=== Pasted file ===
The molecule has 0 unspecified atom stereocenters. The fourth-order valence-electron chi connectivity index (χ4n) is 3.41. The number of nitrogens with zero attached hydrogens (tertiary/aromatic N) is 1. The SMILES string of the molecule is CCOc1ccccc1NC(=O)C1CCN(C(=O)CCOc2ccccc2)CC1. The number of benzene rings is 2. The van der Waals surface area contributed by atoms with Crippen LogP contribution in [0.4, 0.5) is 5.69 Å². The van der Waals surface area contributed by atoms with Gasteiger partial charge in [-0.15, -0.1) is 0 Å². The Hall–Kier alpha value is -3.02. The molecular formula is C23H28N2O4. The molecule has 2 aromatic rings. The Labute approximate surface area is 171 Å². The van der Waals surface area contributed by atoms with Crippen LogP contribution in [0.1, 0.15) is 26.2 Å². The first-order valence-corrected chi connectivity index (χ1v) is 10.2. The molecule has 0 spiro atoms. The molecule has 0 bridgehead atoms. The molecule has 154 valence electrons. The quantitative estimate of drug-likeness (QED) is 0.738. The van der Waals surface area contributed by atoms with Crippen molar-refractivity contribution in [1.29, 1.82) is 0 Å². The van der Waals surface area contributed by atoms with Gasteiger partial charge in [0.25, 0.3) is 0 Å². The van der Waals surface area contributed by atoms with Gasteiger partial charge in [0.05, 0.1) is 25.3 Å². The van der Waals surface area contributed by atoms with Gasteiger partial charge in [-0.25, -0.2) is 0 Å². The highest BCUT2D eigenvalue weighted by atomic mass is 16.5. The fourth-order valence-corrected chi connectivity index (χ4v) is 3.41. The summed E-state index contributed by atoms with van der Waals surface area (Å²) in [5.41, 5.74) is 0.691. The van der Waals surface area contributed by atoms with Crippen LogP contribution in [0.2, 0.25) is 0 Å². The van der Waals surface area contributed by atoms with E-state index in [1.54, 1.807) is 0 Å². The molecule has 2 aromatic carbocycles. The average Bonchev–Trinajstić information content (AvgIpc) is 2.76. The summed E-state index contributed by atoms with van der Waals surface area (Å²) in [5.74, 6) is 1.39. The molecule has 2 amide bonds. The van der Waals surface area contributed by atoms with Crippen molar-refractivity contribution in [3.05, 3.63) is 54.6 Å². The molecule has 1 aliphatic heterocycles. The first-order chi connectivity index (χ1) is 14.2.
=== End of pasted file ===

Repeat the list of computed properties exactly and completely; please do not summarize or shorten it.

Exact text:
The molecule has 0 unspecified atom stereocenters. The fourth-order valence-electron chi connectivity index (χ4n) is 3.41. The number of nitrogens with zero attached hydrogens (tertiary/aromatic N) is 1. The SMILES string of the molecule is CCOc1ccccc1NC(=O)C1CCN(C(=O)CCOc2ccccc2)CC1. The number of benzene rings is 2. The van der Waals surface area contributed by atoms with Crippen LogP contribution in [0.4, 0.5) is 5.69 Å². The van der Waals surface area contributed by atoms with Gasteiger partial charge in [-0.15, -0.1) is 0 Å². The Hall–Kier alpha value is -3.02. The molecular formula is C23H28N2O4. The molecule has 2 aromatic rings. The Labute approximate surface area is 171 Å². The van der Waals surface area contributed by atoms with Crippen LogP contribution in [0.1, 0.15) is 26.2 Å². The first-order valence-corrected chi connectivity index (χ1v) is 10.2. The molecule has 0 spiro atoms. The molecule has 0 bridgehead atoms. The molecule has 154 valence electrons. The quantitative estimate of drug-likeness (QED) is 0.738. The van der Waals surface area contributed by atoms with Crippen molar-refractivity contribution in [1.29, 1.82) is 0 Å². The van der Waals surface area contributed by atoms with Gasteiger partial charge in [0.25, 0.3) is 0 Å². The van der Waals surface area contributed by atoms with Gasteiger partial charge in [0.05, 0.1) is 25.3 Å². The van der Waals surface area contributed by atoms with Gasteiger partial charge in [-0.25, -0.2) is 0 Å². The highest BCUT2D eigenvalue weighted by atomic mass is 16.5. The fourth-order valence-corrected chi connectivity index (χ4v) is 3.41. The summed E-state index contributed by atoms with van der Waals surface area (Å²) in [5.41, 5.74) is 0.691. The van der Waals surface area contributed by atoms with Crippen LogP contribution in [0.2, 0.25) is 0 Å². The van der Waals surface area contributed by atoms with E-state index in [1.54, 1.807) is 0 Å². The molecule has 2 aromatic carbocycles. The average Bonchev–Trinajstić information content (AvgIpc) is 2.76. The summed E-state index contributed by atoms with van der Waals surface area (Å²) in [5.74, 6) is 1.39. The molecule has 2 amide bonds. The van der Waals surface area contributed by atoms with Crippen molar-refractivity contribution in [3.05, 3.63) is 54.6 Å². The molecule has 1 aliphatic heterocycles. The first-order chi connectivity index (χ1) is 14.2.